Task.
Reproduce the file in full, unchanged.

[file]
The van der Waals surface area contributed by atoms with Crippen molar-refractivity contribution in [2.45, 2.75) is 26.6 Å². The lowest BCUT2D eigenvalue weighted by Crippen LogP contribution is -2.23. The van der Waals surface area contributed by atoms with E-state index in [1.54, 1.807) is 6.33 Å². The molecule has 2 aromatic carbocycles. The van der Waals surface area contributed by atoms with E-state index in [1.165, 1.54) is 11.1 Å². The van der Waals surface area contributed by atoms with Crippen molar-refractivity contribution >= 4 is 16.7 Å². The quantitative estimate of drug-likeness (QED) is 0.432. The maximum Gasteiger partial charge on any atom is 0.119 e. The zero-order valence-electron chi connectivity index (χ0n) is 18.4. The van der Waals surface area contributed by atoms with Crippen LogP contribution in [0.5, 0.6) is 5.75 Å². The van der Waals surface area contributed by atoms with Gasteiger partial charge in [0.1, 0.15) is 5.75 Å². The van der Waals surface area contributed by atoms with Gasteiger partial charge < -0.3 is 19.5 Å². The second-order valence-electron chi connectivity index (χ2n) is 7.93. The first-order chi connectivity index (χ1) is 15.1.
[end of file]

The van der Waals surface area contributed by atoms with Crippen molar-refractivity contribution in [2.45, 2.75) is 26.6 Å². The lowest BCUT2D eigenvalue weighted by Crippen LogP contribution is -2.23. The van der Waals surface area contributed by atoms with E-state index in [1.54, 1.807) is 6.33 Å². The molecule has 2 aromatic carbocycles. The van der Waals surface area contributed by atoms with E-state index in [1.165, 1.54) is 11.1 Å². The van der Waals surface area contributed by atoms with Crippen molar-refractivity contribution >= 4 is 16.7 Å². The quantitative estimate of drug-likeness (QED) is 0.432. The maximum Gasteiger partial charge on any atom is 0.119 e. The zero-order valence-electron chi connectivity index (χ0n) is 18.4. The van der Waals surface area contributed by atoms with Crippen LogP contribution in [0.5, 0.6) is 5.75 Å². The van der Waals surface area contributed by atoms with Gasteiger partial charge in [0.1, 0.15) is 5.75 Å². The van der Waals surface area contributed by atoms with Gasteiger partial charge < -0.3 is 19.5 Å². The second-order valence-electron chi connectivity index (χ2n) is 7.93. The first-order chi connectivity index (χ1) is 15.1.